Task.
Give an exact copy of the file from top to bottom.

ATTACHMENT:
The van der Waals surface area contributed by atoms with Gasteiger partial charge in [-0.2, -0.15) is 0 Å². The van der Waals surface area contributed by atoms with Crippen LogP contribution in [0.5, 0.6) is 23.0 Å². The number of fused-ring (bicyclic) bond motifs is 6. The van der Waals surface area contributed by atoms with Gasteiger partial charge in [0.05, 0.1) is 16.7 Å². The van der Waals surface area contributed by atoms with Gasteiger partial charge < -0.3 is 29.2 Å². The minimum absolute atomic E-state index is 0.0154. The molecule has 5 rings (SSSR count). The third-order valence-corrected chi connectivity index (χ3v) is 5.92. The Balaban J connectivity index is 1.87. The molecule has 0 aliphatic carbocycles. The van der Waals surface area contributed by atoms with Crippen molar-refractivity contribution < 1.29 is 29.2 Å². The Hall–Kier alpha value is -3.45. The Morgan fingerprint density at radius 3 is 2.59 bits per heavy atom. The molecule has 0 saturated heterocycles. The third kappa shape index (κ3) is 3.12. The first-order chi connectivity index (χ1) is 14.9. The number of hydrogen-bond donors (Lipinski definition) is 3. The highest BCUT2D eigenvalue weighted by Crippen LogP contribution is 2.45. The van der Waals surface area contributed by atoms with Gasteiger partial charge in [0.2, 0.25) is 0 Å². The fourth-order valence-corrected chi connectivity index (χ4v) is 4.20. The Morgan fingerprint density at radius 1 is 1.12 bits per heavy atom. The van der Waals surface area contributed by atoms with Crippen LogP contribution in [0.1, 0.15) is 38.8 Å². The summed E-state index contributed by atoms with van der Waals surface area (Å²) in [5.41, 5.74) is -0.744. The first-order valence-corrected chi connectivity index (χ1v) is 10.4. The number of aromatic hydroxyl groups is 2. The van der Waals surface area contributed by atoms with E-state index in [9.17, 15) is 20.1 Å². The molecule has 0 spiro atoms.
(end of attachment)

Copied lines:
The van der Waals surface area contributed by atoms with Gasteiger partial charge in [-0.2, -0.15) is 0 Å². The van der Waals surface area contributed by atoms with Crippen LogP contribution in [0.5, 0.6) is 23.0 Å². The number of fused-ring (bicyclic) bond motifs is 6. The van der Waals surface area contributed by atoms with Gasteiger partial charge in [0.05, 0.1) is 16.7 Å². The van der Waals surface area contributed by atoms with Gasteiger partial charge < -0.3 is 29.2 Å². The minimum absolute atomic E-state index is 0.0154. The molecule has 5 rings (SSSR count). The third-order valence-corrected chi connectivity index (χ3v) is 5.92. The Balaban J connectivity index is 1.87. The molecule has 0 aliphatic carbocycles. The van der Waals surface area contributed by atoms with Crippen molar-refractivity contribution < 1.29 is 29.2 Å². The Hall–Kier alpha value is -3.45. The Morgan fingerprint density at radius 3 is 2.59 bits per heavy atom. The molecule has 0 saturated heterocycles. The third kappa shape index (κ3) is 3.12. The first-order chi connectivity index (χ1) is 14.9. The number of hydrogen-bond donors (Lipinski definition) is 3. The highest BCUT2D eigenvalue weighted by Crippen LogP contribution is 2.45. The van der Waals surface area contributed by atoms with Gasteiger partial charge in [0.2, 0.25) is 0 Å². The fourth-order valence-corrected chi connectivity index (χ4v) is 4.20. The Morgan fingerprint density at radius 1 is 1.12 bits per heavy atom. The van der Waals surface area contributed by atoms with Crippen LogP contribution in [0.1, 0.15) is 38.8 Å². The summed E-state index contributed by atoms with van der Waals surface area (Å²) in [5.41, 5.74) is -0.744. The first-order valence-corrected chi connectivity index (χ1v) is 10.4. The number of aromatic hydroxyl groups is 2. The van der Waals surface area contributed by atoms with E-state index in [9.17, 15) is 20.1 Å². The molecule has 0 spiro atoms.